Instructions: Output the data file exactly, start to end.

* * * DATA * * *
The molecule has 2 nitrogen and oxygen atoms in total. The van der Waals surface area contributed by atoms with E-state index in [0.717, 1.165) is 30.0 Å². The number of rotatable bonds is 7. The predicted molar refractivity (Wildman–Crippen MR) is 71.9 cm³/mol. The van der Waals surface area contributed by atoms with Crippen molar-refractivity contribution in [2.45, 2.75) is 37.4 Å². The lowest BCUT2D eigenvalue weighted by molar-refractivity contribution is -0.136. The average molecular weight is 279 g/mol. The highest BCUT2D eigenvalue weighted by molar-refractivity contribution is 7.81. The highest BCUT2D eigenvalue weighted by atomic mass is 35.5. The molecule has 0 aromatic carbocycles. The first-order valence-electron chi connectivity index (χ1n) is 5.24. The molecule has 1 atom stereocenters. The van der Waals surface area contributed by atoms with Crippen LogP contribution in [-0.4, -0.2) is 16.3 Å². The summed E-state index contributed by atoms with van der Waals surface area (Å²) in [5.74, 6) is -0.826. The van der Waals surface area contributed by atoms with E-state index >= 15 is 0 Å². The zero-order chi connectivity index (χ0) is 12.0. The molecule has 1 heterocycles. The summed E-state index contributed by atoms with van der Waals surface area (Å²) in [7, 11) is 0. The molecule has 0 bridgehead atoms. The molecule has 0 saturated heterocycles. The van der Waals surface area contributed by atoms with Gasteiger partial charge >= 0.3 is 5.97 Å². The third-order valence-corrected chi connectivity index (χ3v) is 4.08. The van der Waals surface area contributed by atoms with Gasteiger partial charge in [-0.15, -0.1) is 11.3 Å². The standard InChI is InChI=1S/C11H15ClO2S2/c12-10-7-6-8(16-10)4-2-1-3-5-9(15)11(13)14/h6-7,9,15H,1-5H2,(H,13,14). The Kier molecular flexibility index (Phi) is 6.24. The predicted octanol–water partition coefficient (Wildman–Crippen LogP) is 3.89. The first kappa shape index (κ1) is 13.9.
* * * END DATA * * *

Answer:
The molecule has 2 nitrogen and oxygen atoms in total. The van der Waals surface area contributed by atoms with E-state index in [0.717, 1.165) is 30.0 Å². The number of rotatable bonds is 7. The predicted molar refractivity (Wildman–Crippen MR) is 71.9 cm³/mol. The van der Waals surface area contributed by atoms with Crippen molar-refractivity contribution in [2.45, 2.75) is 37.4 Å². The lowest BCUT2D eigenvalue weighted by molar-refractivity contribution is -0.136. The average molecular weight is 279 g/mol. The highest BCUT2D eigenvalue weighted by molar-refractivity contribution is 7.81. The highest BCUT2D eigenvalue weighted by atomic mass is 35.5. The molecule has 0 aromatic carbocycles. The first-order valence-electron chi connectivity index (χ1n) is 5.24. The molecule has 1 atom stereocenters. The van der Waals surface area contributed by atoms with Crippen LogP contribution in [-0.4, -0.2) is 16.3 Å². The summed E-state index contributed by atoms with van der Waals surface area (Å²) in [5.74, 6) is -0.826. The van der Waals surface area contributed by atoms with E-state index >= 15 is 0 Å². The zero-order chi connectivity index (χ0) is 12.0. The molecule has 1 heterocycles. The summed E-state index contributed by atoms with van der Waals surface area (Å²) in [7, 11) is 0. The molecule has 0 bridgehead atoms. The molecule has 0 saturated heterocycles. The van der Waals surface area contributed by atoms with Gasteiger partial charge >= 0.3 is 5.97 Å². The third-order valence-corrected chi connectivity index (χ3v) is 4.08. The van der Waals surface area contributed by atoms with Gasteiger partial charge in [-0.15, -0.1) is 11.3 Å². The standard InChI is InChI=1S/C11H15ClO2S2/c12-10-7-6-8(16-10)4-2-1-3-5-9(15)11(13)14/h6-7,9,15H,1-5H2,(H,13,14). The Kier molecular flexibility index (Phi) is 6.24. The predicted octanol–water partition coefficient (Wildman–Crippen LogP) is 3.89. The first kappa shape index (κ1) is 13.9.